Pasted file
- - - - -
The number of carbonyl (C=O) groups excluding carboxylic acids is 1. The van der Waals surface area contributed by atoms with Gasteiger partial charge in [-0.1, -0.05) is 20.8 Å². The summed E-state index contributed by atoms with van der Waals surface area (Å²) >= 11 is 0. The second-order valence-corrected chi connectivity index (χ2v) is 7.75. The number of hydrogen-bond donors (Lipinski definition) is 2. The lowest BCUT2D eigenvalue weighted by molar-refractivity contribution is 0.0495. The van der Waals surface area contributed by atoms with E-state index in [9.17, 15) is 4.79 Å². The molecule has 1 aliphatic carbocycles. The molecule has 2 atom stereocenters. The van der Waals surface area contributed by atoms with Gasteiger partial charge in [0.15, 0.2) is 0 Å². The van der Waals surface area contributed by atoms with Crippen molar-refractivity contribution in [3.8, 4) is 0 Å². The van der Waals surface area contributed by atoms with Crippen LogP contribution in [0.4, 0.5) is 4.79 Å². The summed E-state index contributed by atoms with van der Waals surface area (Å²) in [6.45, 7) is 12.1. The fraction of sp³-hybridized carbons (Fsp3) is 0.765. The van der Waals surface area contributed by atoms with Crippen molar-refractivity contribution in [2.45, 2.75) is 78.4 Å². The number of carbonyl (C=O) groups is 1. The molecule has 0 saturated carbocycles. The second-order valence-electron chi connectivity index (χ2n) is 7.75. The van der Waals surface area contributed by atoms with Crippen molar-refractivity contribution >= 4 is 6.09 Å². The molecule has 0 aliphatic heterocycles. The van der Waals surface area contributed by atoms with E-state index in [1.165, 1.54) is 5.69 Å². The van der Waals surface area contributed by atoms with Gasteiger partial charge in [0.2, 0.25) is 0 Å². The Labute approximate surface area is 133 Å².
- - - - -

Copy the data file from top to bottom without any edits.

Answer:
The number of carbonyl (C=O) groups excluding carboxylic acids is 1. The van der Waals surface area contributed by atoms with Gasteiger partial charge in [-0.1, -0.05) is 20.8 Å². The summed E-state index contributed by atoms with van der Waals surface area (Å²) >= 11 is 0. The second-order valence-corrected chi connectivity index (χ2v) is 7.75. The number of hydrogen-bond donors (Lipinski definition) is 2. The lowest BCUT2D eigenvalue weighted by molar-refractivity contribution is 0.0495. The van der Waals surface area contributed by atoms with E-state index in [9.17, 15) is 4.79 Å². The molecule has 1 aliphatic carbocycles. The molecule has 2 atom stereocenters. The van der Waals surface area contributed by atoms with Gasteiger partial charge in [0.15, 0.2) is 0 Å². The van der Waals surface area contributed by atoms with Crippen molar-refractivity contribution in [3.8, 4) is 0 Å². The van der Waals surface area contributed by atoms with Crippen LogP contribution in [0.4, 0.5) is 4.79 Å². The summed E-state index contributed by atoms with van der Waals surface area (Å²) in [6.45, 7) is 12.1. The fraction of sp³-hybridized carbons (Fsp3) is 0.765. The van der Waals surface area contributed by atoms with Crippen molar-refractivity contribution in [2.45, 2.75) is 78.4 Å². The number of carbonyl (C=O) groups is 1. The molecule has 0 saturated carbocycles. The second-order valence-electron chi connectivity index (χ2n) is 7.75. The van der Waals surface area contributed by atoms with Crippen molar-refractivity contribution >= 4 is 6.09 Å². The molecule has 0 aliphatic heterocycles. The van der Waals surface area contributed by atoms with E-state index in [1.165, 1.54) is 5.69 Å². The van der Waals surface area contributed by atoms with Gasteiger partial charge in [0.2, 0.25) is 0 Å². The Labute approximate surface area is 133 Å².